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When it comes to your money are you:

  • a) better at blowing it, or
  • b) growing it?

I’ll be honest with you. That question made me slightly uncomfortable. I can only imagine how it might have made you feel.
Man, I’ve invested in stupid things before. Like the time I cashed in my provident fund and opted out of the rate race in order to “find myself.”

Now we can all make a few mistakes in our lives, but there comes a time when we can’t afford any more of them. I mean look at me, I’m on the wrong side of forty with a successful track record of failed relationships. With Valentine’s coming up, can I afford another mistake?

But enough about me, let’s talk about you and your money.

How to make wise investment decisions?

In a previous article I wrote about whether or not I should buy Joe’s fruit and veg shop from him. Turns out that Joe knew a few more things than I did. But for most of us, we’re not planning on buying a fruit and veg shop so I thought we could bring it even closer to home by comparing investing in shares to investing in property.

It’s apparently quite simple they say:

  • You look for a nice boomed off area,
  • close to the schools (if you have kids) and shops (and workplace),
  • attend a few open days,
  • find something you both like, and
  • then make an offer.

So did they end up buying a bargain?

“Ja, of course we did. The houses in this area sell for R2 million. We got it for R1, 8 million.”

But even as the couple justify their decision, at the back of their minds is the nagging question: “Twenty grand for twenty years. What if we lose our jobs?”

Why not take a page from used car salesmen?

In a head on head race between insurance brokers and used care salesmen, I think used car salesmen win the “I don’t trust him” category. But one thing about these guys is that they don’t get emotionally involved.

Isn’t this what usually happens?

  • You walk into a second hand car dealership, check out a BMW with R80, 000 km’s on the clock and start kicking the tyres.
  • The sales guy walks up to you and offers test drive
  • Then he shows you the book value and points out how much higher it is than the floor price (and that’s because no-one’s buying right now)
  • Then you start moaning about the motorplan which is expiring in 20, 000 kilometres and straight away he cuts R10, 000 off the floor price

Now he knows he can do this for two reasons:

  1. He bought the car at a bargain basement price from some guy who just wanted the latest and greatest, and
  2. because they have access to auction websites where they can see what cars are being bought and sold for. They know that they can’t sell that car for more than R200, 000 anywhere else; so if they can get you to buy it for R210, 000, they’ve made money.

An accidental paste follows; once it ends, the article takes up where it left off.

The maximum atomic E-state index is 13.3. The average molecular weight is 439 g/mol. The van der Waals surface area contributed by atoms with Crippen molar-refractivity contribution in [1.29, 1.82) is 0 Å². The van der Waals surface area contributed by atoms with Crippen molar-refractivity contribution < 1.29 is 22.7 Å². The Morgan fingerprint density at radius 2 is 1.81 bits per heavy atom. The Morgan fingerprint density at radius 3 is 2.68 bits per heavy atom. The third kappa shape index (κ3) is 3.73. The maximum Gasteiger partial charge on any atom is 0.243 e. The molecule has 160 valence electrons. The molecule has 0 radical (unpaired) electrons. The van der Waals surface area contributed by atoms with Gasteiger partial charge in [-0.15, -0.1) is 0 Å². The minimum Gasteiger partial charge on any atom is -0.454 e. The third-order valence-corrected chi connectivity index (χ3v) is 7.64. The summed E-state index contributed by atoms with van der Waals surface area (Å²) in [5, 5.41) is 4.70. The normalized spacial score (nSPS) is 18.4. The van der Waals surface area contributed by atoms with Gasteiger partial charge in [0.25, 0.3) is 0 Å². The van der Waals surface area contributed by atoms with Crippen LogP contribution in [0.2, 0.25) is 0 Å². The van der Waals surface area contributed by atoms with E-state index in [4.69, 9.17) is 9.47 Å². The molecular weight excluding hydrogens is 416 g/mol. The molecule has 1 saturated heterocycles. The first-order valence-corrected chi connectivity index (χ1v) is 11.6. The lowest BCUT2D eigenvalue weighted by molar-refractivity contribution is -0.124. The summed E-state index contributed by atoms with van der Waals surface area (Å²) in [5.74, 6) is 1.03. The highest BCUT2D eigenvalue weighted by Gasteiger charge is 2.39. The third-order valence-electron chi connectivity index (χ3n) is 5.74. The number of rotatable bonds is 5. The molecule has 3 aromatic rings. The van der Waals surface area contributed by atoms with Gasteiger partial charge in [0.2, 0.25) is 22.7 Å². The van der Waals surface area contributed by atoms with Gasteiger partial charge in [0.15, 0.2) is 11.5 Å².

But the guy selling his home isn’t a used car salesman, is he?

It’s his pride and joy. He’s sweated bullets making the repayments on his home over the past ten years and he ain’t willing to negotiate.
“If houses in the area are selling for R2 million, then I want R1, 8 million!”

And often his estate agent isn’t a professional either

The estate agent rattles on about how:

  • “number so-and-so” is going for a song at R2, 2 million.
  • It’s a corner stand,
  • has a heated swimming pool,
  • underfloor heating,
  • five bedrooms with bathrooms en suite,
  • plush suburb…blah, blah, blah.

What he doesn’t tell you is:

  • that there’s a rising damp problem which, based on conservative quotes, will cost an additional R120, 000 to sort out.
  • And the municipality has rezoned the area for a low cost housing development on the other side of the highway.

“Far better to own a shack in the right suburb than a mansion in the wrong one”, the estate agent quips. But think five years down the road, when you still owe R2 million and no-one’s buying?

The same thing applies to investing.

Do you buy shares in a company because you read in the newspaper that it’s a bargain or because you’ve done your own market research and know it’s a bargain?
And what if the words ‘market research’ remind you of those old Wimpy ads which said “I love it when you talk foreign.” Remember them?

Shouldn’t you leave the foreign to an investment manager who understands foreign?

Here is how one such company does it.

If their strategy makes sense to you – and you’re you’re starting to get a tad worried about what your future holds, why not contact me and let’s see if I can assist.

What’s your experience been with unit trusts? Did you make or lose money?
Why not login as a guest below and give us a comment?

If you need assistance with your investments, feel free to drop us a line.

Until next time

The InsuranceFundi team

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